Medically reviewed by Drugs.com. Last updated on Oct 30, 2019.
What is Polychondritis?
Polychondritis, also called relapsing polychondritis, is a rare disease in which cartilage in many areas of the body becomes inflamed. The disease most commonly affects the ears, nose and the airways of the lungs.
The cause is not known, and it occurs most often in people in their 50s or 60s. One theory is that polychondritis might be an autoimmune disease, in which the immune system attacks the body rather than foreign invaders such as viruses. In polychondritis, it's possible that a triggering event, perhaps an infection, sets off a reaction by the immune system, which unleashes an attack on the body's cartilage.
Some people may have a genetic makeup that makes them more prone to this. The disease does not seem to run in families. It sometimes appears in people who have other disease, such as rheumatoid arthritis, vasculitis (inflammation of blood vessels) and systemic lupus erythematosus (SLE or lupus).
- Fatigue or malaise
- Red, swollen, painful (inflamed) ears, hearing loss, dizziness
- Ears that are "floppy," that is, they are softer than normal, limp or droopy
- Inflammation over the bridge of the nose, nasal congestion
- Shortness of breath, cough, stridor (high-pitched sound during breathing)
- More rarely: eye inflammation, leaky heart valves, kidney disease, neurological problems, rash
- Inflammation of the cartilage in both ears(excluding the soft lower earlobe)
- Arthritis of multiple joints, although X-rays usually do not show joint damage
- Inflammation of the cartilage over the bridge of the nose
- Eye inflammation
- Inflammation of the cartilage in the trachea or throat
- A certain type of hearing loss (called neurosensory hearing loss), ringing in the ears (tinnitus) and/or a sensation of spinning (vertigo)
Polychondritis is a chronic (long-lasting) disease, although medications frequently can reduce the severity of symptoms. Sometimes, the disease goes into spontaneous remission, meaning it goes away temporarily, whether or not the person is treated. In most cases, remission is the result of receiving effective medication.
Because the cause is unknown, there is no way to prevent polychondritis. Complications can be prevented with appropriate medical attention. For example, if there is severe inflammation of the windpipe (trachea), a tracheal stent, a small tube that keeps the airway open, can be inserted until medications are able to control the disease.
Because the disease is so rare, studies to determine the single best treatment are difficult to do. As a result, there is no clear ideal therapy for this disease. Treatment depends on what parts of the body are affected and how severely.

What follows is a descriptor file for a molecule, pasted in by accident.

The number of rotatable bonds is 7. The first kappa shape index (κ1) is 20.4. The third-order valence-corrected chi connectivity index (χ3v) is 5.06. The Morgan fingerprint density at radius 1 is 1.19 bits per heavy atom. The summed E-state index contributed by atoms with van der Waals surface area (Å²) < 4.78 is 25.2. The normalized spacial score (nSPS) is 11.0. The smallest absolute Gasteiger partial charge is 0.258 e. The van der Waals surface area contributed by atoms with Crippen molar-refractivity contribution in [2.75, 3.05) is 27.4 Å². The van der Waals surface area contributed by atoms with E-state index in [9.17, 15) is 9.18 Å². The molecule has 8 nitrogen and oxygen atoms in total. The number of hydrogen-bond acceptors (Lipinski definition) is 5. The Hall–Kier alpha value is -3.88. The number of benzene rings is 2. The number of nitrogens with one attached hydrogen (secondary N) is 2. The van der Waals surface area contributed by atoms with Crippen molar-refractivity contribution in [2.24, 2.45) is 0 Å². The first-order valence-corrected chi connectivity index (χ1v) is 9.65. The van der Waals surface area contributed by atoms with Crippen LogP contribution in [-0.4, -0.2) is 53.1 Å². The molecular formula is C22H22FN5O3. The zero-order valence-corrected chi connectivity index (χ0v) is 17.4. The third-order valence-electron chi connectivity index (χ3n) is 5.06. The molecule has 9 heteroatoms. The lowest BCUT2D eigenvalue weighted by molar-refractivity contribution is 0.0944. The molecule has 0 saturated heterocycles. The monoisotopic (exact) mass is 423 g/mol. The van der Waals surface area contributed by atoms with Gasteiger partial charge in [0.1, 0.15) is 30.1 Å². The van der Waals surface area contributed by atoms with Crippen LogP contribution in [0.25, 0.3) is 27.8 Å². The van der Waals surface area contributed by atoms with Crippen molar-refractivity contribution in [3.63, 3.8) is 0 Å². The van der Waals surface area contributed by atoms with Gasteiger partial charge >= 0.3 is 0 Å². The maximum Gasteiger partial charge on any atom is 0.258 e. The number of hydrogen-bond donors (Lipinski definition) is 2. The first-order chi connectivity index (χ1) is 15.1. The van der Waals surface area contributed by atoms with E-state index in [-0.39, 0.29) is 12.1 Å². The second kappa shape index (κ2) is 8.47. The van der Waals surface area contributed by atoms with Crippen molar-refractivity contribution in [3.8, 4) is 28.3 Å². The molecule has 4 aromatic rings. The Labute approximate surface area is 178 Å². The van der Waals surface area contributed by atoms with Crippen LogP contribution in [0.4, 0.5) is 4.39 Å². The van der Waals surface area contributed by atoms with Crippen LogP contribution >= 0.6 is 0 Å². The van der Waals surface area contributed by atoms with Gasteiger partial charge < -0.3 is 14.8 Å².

For more minor disease, such as arthritis or rash, nonsteroidal anti-inflammatory drugs (NSAIDs), analgesics, dapsone or corticosteroids may be appropriate. For more severe disease immunosuppressive medications are prescribed, often in combination with NSAIDs and/or steroids. Immunosuppressive medications include methotrexate (Folex, Rheumatrex), leflunomide (Arava), azathioprine (Imuran), mycophenolate mofetil (Cellcept), cyclophosphamide (Cytoxan, Neosar) and cyclosporine (Neoral, Sandimmune).
Recently, reports have been published detailing improvement in severe polychondritis after treatment with other immunosuppressive medications, including infliximab (Remicade), adalimumab (Humira), etanercept (Enbrel), anakinra (Kineret), abatacept (Orencia), and tocilizumab (Actemra). However, the role of these agents in treating polychondritis remains uncertain.
Tracheal surgery or stenting and treatment of any accompanying infection also are options to be considered in some cases. Surgery to repair an injured part of the trachea is a major operation. Increasingly, however, doctors use a procedure called bronchoscopy, in which they use a flexible tube to look down the throat and into the trachea, and insert a small plastic tube called a stent to keep the airway open.
When the person also has an infection, such as pneumonia or bronchitis, antibiotic therapy can be lifesaving.
When To Call A Professional
If you have the symptoms of polychondritis, especially if you have difficulty breathing, contact your health care professional.
The outlook for people with polychondritis is highly variable. People with active disease involving the airways may die prematurely. However, milder disease or disease that responds rapidly to treatment may have an excellent prognosis.
Most recent studies suggest that although many patients have some impairment such as hearing loss, visual problems or breathing problems, the disease in many patients is chronic but tolerable.
Learn more about Polychondritis
National Organization for Rare Disorders (NORD)
American College of Rheumatology
Always consult your healthcare provider to ensure the information displayed on this page applies to your personal circumstances.